While these examples are horrifying, they are far from isolated. According to the Department of Justice, MS-13 regularly conducts gang activity in at least forty states and the District of Columbia, and their violence touches nearly every major community in America.
What’s even more troubling than the recent surge of MS-13 gang violence is the fact the organization has a new, and more disturbing, recruitment strategy: targeting unaccompanied alien children. Let me tell you the story of one such child who was targeted by MS-13, and ultimately lost his life to their violence.
As The Washington Post reported last Friday afternoon, Danny Centeno-Miranda was just 16 years old when he was apprehended at the Border. He traveled to the United States without his parents, and like other minors, he was sent by the federal government to live with a sponsor—in this case an uncle—in an American community.
Danny was enrolled in a local school, where he was, according to reports, “sucked into” tensions between MS-13 and rival gangs. This tension eventually led MS-13 gang leaders in El Salvador to order Danny’s assassination, and he was shot to death at a school bus stop one morning.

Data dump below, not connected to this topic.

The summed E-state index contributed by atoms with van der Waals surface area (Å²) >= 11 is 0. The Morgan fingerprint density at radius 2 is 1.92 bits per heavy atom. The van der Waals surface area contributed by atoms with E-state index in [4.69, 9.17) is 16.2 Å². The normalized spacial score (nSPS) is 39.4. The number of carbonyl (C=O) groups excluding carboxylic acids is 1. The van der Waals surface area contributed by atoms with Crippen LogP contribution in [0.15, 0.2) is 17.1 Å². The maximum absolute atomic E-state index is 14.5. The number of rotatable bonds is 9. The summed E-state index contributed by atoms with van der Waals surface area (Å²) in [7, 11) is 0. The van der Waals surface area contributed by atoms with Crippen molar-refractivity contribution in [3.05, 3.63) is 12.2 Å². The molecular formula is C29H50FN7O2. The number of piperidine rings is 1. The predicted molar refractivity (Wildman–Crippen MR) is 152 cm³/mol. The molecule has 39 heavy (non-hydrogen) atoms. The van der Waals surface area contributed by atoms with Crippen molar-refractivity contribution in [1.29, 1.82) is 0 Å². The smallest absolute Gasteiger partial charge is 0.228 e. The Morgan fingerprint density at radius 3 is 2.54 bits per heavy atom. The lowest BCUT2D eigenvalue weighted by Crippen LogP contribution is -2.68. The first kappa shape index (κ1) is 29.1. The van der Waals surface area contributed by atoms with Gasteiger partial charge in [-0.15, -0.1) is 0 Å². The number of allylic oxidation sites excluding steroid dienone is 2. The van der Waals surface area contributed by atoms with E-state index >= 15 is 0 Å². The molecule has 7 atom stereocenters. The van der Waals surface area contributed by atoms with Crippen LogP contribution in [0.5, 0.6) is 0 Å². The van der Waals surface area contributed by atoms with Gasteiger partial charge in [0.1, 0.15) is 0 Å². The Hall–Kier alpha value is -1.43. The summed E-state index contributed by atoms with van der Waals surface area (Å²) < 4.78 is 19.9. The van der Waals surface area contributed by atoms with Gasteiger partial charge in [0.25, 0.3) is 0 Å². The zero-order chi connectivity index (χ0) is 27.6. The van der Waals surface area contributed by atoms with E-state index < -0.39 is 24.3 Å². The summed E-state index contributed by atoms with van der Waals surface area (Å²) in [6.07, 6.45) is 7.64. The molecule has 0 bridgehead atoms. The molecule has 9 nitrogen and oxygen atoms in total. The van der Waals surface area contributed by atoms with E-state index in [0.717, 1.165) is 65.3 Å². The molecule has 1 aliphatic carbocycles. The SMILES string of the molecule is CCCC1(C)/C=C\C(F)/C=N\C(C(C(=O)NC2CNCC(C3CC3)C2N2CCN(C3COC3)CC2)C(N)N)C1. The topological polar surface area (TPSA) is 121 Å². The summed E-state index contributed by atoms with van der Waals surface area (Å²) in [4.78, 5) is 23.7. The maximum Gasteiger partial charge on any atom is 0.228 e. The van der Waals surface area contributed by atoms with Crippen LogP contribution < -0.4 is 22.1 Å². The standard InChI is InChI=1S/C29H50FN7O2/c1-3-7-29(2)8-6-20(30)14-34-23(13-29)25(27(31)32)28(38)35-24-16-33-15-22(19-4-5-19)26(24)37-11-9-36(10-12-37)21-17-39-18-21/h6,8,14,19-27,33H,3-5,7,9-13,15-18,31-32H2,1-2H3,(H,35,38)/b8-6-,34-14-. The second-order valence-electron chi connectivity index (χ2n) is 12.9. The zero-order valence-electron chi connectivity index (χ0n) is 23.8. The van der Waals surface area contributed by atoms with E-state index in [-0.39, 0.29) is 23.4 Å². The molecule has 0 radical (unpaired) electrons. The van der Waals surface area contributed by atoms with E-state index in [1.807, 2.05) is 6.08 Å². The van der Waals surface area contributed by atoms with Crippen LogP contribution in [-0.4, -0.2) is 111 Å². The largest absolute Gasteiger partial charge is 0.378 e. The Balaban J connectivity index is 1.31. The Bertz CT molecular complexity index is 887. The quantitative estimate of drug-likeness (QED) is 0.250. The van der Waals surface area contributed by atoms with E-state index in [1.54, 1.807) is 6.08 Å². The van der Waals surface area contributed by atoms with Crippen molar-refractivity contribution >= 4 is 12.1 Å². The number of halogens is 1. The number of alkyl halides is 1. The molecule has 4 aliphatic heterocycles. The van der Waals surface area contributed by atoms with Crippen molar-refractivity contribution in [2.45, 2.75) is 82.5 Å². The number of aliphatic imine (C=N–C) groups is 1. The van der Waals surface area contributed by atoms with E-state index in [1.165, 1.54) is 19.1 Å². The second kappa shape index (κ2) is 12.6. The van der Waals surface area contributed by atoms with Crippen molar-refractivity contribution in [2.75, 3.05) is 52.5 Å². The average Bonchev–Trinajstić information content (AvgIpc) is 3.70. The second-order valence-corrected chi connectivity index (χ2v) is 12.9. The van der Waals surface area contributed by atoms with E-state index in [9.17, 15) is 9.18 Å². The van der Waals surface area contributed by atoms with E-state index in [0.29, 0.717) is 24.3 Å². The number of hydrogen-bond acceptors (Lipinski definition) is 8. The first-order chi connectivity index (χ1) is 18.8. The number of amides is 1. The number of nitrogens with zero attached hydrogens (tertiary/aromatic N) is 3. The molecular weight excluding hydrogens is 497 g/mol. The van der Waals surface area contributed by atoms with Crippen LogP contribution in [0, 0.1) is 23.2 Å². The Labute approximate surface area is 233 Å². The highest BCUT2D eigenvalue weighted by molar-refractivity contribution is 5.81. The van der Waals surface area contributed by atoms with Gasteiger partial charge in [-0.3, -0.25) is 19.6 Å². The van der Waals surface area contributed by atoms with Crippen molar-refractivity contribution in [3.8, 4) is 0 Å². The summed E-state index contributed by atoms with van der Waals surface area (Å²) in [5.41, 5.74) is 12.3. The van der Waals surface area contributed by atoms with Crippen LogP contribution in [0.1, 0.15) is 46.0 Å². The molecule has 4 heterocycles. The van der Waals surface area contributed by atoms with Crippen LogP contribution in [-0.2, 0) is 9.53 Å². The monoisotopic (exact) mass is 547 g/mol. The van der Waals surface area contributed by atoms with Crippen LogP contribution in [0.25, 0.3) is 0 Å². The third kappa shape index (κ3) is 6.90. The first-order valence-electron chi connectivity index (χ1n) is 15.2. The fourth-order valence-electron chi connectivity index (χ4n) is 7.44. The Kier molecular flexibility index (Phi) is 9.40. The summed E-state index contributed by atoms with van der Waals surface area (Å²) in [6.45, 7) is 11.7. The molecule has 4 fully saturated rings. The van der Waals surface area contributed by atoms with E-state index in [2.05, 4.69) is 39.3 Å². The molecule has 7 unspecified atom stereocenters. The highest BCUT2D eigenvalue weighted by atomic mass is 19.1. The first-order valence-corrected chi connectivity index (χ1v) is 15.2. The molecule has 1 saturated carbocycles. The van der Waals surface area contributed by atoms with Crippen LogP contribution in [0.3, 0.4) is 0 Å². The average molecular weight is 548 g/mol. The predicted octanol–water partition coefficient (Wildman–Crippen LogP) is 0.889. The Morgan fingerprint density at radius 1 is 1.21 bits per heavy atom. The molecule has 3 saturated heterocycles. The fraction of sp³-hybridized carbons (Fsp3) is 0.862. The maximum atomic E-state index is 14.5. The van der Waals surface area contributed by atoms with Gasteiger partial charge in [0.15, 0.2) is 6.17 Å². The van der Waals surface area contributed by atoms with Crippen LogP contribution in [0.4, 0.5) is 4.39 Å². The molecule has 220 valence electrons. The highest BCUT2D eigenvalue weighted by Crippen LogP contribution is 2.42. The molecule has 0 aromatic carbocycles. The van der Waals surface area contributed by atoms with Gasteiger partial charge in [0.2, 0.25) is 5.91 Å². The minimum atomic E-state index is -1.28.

Danny’s tragic story is an all too common example of MS-13’s ruthless targeting of children. It is well-known that MS-13 actively targets and recruits children as young as 8 years old. Unaccompanied minors are particularly prime candidates for gang recruitment. Their illegal status and Central American heritage alone make them vulnerable targets for MS-13 recruitment efforts. While their illegal status and Central American heritage are a key factor in MS-13’s targeting, without a doubt the failures of the current system for handling these children is also to blame. The current system is fraught with abuse, systematic errors, and a lack of effective cooperation.
Today we will hear from the agencies that share responsibility for allowing these children to fall through the cracks and become targets for MS-13 recruitment. To help us get to the bottom of this crisis, we have asked representatives from the Department of Justice, the Department of Health and Human Services, and the Department of Homeland Security to testify today.